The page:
First-round of the Senate delegate elections

The first round of Senate election results are in.  Please click on the link at the very top of the page to see.  As a reminder, all candidates who did not get through in the first round are automatically entered into the second round “at-large” pool, with separate balloting for adjuncts.  Please check your email for messages and updates.


Heads up! The All-Faculty Retreat is back!!!

HCC’s All Faculty Retreat is Back!

Join us for the 2018 Faculty Retreat! This year’s retreat will take place May 15-18, 2018 at The Tremont House in Galveston. The All Faculty Retreat differs from most retreats in that, for the most part, the program is created by the participants themselves. The staff’s major role is facilitation. The format varies but often includes: teaching clinics, panels, organized discussions, “hands on” workshops, and presentations by participants or retreat staff. The exchange takes place not only in scheduled sessions, but also informally on the rooftop, by the pool, in conversations at dinner, or on excursions on the Strand or the island.

The goals of the retreat include: sharing methods and techniques – celebrating good teaching – creative, realistic problem solving – an exploration of new ideas – serious introspection and self-appraisal – professional and personal rejuvenation.

The Retreat cost is $745 and includes registration, room, valet parking, refreshments, and all but one meal (Thursday’s lunch is on your own). Transportation to and from the Retreat is not included. You can use your Professional Development funds or apply for a Bedichek-Orman Grant to cover the cost or a portion of the Retreat. Applicants will be notified of their status in April.

Need to report a student? USE MAXIENT!

Here is the link to report student conduct that may be in violation of the student code of conduct at HCC: click here to make a report in Maxient. My advice to you is to keep a record of every report you fill out by clicking Email me a copy of this report at the bottom of the page.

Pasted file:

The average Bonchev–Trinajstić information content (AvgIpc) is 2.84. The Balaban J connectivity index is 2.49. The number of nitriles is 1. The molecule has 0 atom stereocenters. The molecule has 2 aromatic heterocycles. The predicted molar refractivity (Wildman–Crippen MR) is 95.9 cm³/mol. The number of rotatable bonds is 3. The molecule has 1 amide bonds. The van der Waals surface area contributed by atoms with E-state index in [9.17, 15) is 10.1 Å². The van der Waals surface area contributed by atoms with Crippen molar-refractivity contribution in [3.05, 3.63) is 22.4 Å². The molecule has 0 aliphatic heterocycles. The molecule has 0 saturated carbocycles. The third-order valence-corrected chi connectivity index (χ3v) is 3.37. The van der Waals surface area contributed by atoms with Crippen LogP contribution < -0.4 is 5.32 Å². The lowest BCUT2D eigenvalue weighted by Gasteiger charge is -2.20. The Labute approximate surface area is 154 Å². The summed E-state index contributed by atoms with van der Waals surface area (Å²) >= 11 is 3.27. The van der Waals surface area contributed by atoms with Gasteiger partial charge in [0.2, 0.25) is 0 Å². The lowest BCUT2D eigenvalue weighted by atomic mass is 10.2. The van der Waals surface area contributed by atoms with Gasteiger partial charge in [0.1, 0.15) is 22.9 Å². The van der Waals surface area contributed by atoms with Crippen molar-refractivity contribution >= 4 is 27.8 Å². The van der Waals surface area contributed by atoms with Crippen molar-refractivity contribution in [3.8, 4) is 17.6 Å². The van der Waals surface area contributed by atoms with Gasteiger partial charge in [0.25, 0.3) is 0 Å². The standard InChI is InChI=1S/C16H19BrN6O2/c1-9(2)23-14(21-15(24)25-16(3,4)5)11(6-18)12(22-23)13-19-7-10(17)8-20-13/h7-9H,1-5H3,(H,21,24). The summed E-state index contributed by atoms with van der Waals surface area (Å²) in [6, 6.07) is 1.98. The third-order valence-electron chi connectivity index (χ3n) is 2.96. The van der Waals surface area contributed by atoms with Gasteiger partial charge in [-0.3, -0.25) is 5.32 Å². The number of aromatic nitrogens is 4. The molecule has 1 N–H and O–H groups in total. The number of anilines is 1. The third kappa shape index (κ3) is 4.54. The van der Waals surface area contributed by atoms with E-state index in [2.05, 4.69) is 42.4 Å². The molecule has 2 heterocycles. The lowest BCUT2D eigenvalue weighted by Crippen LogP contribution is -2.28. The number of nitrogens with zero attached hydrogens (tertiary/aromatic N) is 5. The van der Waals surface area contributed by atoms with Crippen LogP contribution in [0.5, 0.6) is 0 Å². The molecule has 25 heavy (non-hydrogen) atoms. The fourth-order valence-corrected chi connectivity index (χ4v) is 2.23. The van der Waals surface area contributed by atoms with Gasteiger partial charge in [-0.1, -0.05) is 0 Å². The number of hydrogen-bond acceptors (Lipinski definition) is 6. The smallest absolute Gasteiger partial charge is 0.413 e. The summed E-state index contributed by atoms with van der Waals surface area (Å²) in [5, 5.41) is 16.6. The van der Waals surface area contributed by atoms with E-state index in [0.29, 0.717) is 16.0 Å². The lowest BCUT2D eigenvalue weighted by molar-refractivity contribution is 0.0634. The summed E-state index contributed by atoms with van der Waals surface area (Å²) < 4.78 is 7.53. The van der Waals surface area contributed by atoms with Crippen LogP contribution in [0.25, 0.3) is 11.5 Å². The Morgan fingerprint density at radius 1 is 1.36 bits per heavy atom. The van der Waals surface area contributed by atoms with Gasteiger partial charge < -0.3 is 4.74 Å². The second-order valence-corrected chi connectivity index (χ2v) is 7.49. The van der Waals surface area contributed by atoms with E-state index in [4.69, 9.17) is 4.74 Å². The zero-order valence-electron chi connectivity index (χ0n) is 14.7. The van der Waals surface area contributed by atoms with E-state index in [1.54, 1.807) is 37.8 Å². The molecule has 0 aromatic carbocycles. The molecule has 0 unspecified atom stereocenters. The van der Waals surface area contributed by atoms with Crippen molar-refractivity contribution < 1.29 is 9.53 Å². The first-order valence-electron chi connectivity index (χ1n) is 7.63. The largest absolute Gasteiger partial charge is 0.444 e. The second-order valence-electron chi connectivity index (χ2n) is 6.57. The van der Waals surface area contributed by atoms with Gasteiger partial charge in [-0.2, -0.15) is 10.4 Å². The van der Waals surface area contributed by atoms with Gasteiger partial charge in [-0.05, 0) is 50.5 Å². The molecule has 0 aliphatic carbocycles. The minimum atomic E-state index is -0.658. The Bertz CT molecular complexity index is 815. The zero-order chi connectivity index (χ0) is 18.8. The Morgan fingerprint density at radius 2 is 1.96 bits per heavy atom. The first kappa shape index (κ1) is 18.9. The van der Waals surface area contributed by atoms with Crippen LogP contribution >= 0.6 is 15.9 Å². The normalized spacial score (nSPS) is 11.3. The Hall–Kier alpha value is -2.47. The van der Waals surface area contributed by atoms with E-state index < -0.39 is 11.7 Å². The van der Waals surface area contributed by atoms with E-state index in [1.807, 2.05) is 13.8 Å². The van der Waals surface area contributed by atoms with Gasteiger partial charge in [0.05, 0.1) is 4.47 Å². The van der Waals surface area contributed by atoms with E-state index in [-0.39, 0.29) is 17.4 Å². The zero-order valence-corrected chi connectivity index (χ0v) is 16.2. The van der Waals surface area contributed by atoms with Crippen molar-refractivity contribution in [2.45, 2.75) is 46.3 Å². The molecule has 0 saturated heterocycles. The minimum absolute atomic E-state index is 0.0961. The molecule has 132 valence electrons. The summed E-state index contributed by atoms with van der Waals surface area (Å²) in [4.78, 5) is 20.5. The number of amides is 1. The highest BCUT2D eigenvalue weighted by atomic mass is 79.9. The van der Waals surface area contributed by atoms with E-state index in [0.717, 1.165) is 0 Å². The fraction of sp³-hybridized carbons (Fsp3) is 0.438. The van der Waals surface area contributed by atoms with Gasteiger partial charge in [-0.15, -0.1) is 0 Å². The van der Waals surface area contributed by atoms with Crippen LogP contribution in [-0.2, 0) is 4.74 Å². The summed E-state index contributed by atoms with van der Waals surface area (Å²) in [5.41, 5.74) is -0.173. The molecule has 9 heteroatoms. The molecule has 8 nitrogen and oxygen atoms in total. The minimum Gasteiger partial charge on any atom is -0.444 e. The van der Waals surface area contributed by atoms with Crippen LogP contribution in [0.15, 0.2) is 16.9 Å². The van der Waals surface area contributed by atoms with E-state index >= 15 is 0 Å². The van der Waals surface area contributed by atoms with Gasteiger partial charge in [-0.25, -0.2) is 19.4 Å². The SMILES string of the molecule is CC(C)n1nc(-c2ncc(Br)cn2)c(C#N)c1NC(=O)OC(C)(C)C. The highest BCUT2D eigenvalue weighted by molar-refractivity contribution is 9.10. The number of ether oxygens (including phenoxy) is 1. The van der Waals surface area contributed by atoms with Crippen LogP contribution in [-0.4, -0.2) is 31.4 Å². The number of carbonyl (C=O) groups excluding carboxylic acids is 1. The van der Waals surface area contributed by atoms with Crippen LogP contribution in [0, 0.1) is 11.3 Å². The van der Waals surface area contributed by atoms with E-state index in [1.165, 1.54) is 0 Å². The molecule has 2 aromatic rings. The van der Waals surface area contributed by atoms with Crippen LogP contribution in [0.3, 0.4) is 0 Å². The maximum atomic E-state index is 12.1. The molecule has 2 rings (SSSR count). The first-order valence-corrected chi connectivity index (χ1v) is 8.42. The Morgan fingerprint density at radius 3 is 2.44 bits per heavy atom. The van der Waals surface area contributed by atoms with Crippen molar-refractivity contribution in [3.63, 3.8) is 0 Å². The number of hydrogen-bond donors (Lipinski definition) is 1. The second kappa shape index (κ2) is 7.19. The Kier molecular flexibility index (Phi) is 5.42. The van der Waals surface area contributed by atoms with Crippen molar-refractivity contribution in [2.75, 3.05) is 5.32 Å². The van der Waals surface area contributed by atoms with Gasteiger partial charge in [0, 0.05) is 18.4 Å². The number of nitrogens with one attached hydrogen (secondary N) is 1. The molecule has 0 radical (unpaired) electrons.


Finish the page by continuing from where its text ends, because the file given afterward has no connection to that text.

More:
The system is called MAXIENT and is easy to use.  Please tell your colleagues about this!  If you have a student issue, be it someone who is “more than a little rude” or someone who needs some help, or even someone whom you’ve caught cheating (!!!), use this system to report it.


Due to the preparations for Hurricane Harvey and to the various cancellations around the city, we have decided to postpone our August Faculty Senate meeting which was scheduled for Friday 8/24 at 1:00.

We will meet Friday, September 8, at 1:00 on the Central campus in the Learning Hub, room 100. At that time, please join us in welcoming our Faculty Senate President for 2017-2018, Mohamad Tlass.

Senate President’s Remarks to the Board, May 2017

Good afternoon, Chancellor, Trustees, colleagues, ladies and gentleman.

The Faculty Senate would like to join in congratulating all of the NISOD Award winners and Dr. Michael Botson.  We would also like to recognize two of our own: Linda Comte will serve as this year’s Treasurer for the TCCTA and Dr. Helen Graham will be a member of the Professional Development Committee.

One of the great honors and pleasures of the position I hold this year is the invaluable opportunity to participate in and observe the many extraordinary events for and work by our students and faculty.  For instance, near the end of the semester, I watched students from the Southwest Honors College address a host of Student Services and Instructional Services administrators as part of their English 1302 coursework (argument and rhetoric).  These exceptionally brave students attempted to persuade those decision-makers to consider the use of green space at the Stafford campus, the social and educational value of good food that would be available in their proposed Eagle Café (also at Stafford), and the importance of sound safety policies in an era of campus carry.  Watching them find and use their public voices is a timely reminder of why we are all here: to put our students at the center of what we do and to see them shine.